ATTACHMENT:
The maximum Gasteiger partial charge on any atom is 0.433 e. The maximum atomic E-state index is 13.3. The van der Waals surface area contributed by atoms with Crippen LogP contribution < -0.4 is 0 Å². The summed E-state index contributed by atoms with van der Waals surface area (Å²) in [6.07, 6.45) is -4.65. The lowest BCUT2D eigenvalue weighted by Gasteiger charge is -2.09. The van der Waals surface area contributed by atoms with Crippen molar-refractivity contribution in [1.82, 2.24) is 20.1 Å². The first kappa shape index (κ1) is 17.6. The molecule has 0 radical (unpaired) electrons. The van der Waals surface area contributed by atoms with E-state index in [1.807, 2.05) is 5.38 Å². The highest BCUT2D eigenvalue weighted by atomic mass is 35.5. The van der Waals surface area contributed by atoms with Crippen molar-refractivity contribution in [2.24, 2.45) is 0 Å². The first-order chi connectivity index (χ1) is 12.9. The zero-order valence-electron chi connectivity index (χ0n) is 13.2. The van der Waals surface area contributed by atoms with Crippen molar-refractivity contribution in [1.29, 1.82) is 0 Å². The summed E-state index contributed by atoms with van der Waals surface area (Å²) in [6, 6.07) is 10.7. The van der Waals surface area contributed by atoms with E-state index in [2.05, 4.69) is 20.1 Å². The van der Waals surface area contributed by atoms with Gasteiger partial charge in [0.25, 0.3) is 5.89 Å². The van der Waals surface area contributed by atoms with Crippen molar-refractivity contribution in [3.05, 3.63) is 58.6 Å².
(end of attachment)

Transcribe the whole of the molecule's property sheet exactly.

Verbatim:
The maximum Gasteiger partial charge on any atom is 0.433 e. The maximum atomic E-state index is 13.3. The van der Waals surface area contributed by atoms with Crippen LogP contribution < -0.4 is 0 Å². The summed E-state index contributed by atoms with van der Waals surface area (Å²) in [6.07, 6.45) is -4.65. The lowest BCUT2D eigenvalue weighted by Gasteiger charge is -2.09. The van der Waals surface area contributed by atoms with Crippen molar-refractivity contribution in [1.82, 2.24) is 20.1 Å². The first kappa shape index (κ1) is 17.6. The molecule has 0 radical (unpaired) electrons. The van der Waals surface area contributed by atoms with E-state index in [1.807, 2.05) is 5.38 Å². The highest BCUT2D eigenvalue weighted by atomic mass is 35.5. The van der Waals surface area contributed by atoms with Crippen molar-refractivity contribution in [2.24, 2.45) is 0 Å². The first-order chi connectivity index (χ1) is 12.9. The zero-order valence-electron chi connectivity index (χ0n) is 13.2. The van der Waals surface area contributed by atoms with Crippen molar-refractivity contribution in [1.29, 1.82) is 0 Å². The summed E-state index contributed by atoms with van der Waals surface area (Å²) in [6, 6.07) is 10.7. The van der Waals surface area contributed by atoms with E-state index in [2.05, 4.69) is 20.1 Å². The van der Waals surface area contributed by atoms with Gasteiger partial charge in [0.25, 0.3) is 5.89 Å². The van der Waals surface area contributed by atoms with Crippen molar-refractivity contribution in [3.05, 3.63) is 58.6 Å².